On reviewing the literature it becomes obvious that the clinical entity which forms the syndrome of presumed ocular histoplas­mosis has not yet been proved to be caused by H. capsulatum. The present work was undertaken to find out an association between uveitis and previous exposure to H. capsulatum as shown by the histoplasmin skin testing and to establish the incidence of positive reactors to histoplasmin in normal population having no uveitis or symptomatic systemic histoplas­mosis in this part of India where no such study has been conducted in past. An attempt has also been made to correlate between type of uveitis on the basis of segment involvement and the histoplasmin skin sensitivity.


  Material and method Top


The present study was carried out in the Department of Ophthalmology of the Institute of Medical Sciences, Banaras Hindu University. The study included 70 cases of clinical uveitis of which 47 patients had iridocyclitis, 16 patients had posterior uveitis and the rest 7 patients belonged to panuveitis group. The control group consisted of those 118 persons who came to our department for some sort of refractory errors.

None of the individuals from control group or study group had have any evidence of systemic histoplasmosis clinically. Moreover, the control group was selected after thoroughly investigating clinically to exclude any type of eye involvement other than refractory errors. No age and sex bar was followed.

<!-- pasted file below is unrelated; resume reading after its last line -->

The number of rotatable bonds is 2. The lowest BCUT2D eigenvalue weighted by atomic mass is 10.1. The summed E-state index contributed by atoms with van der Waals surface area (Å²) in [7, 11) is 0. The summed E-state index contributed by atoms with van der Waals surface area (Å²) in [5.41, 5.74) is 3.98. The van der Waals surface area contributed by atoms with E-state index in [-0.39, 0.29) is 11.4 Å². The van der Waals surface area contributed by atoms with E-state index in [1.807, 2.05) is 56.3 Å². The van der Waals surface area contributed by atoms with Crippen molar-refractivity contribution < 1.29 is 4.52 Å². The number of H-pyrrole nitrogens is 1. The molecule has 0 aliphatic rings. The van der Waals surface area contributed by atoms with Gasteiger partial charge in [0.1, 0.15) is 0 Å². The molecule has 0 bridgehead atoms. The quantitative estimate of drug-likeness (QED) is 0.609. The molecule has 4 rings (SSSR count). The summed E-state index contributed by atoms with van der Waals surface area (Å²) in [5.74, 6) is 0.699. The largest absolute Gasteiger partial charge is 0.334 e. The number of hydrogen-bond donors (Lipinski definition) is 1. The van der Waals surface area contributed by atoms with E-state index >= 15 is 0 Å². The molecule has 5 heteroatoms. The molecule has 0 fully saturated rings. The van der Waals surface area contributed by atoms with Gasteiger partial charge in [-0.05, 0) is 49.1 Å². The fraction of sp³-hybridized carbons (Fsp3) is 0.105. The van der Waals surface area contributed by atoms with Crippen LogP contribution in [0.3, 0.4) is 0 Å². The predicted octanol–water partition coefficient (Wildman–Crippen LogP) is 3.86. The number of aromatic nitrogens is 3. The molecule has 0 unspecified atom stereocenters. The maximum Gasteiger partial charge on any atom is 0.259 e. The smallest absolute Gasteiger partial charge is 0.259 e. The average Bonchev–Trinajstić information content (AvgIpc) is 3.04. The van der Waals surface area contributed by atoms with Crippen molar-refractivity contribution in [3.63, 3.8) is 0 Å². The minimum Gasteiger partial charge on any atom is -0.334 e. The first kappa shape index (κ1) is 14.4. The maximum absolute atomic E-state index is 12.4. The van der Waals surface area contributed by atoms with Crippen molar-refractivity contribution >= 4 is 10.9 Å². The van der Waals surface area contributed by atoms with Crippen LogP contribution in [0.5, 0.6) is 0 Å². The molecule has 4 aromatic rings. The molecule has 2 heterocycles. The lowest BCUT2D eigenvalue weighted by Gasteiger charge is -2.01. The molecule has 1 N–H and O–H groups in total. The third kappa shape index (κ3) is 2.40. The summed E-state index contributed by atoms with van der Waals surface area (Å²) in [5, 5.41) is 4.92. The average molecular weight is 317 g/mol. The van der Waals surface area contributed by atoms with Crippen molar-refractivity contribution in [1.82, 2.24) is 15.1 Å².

Histoplasmin H-49 was used as antigen to carry out skin testing. 0.1 ml of 1 : 1000 dilution was injected intracutaneously on the flexor surface of the left forearm and reading was done 2 days later. 2 mm or more of induration was taken as a positive response to histoplasmin.


  Observations Top


Among the cases of uveitis a total of 7.14% were the positive reactors. As com­pared to it 6.78% of the controls showed positive reaction with the skin testing to histo­plasmin. The details are given in the [Table - 1].


  Discussion Top


Study of patients with history of acute or chronic systemic histoplasmosis have failed to reveal any ocular changes suggestive of presumed ocular histoplasmosis over those that are to be expected in a control group; vice­versa also holds true. More than 99% of the people who have a positive histoplasmin skin test, acquire it through the benign asympto­matic type of histoplasmosis[7]. At times this histoplasma infection may be mild enough to escape notice. Cases of ocular histoplasmosis have been found apparently coming from this benign group.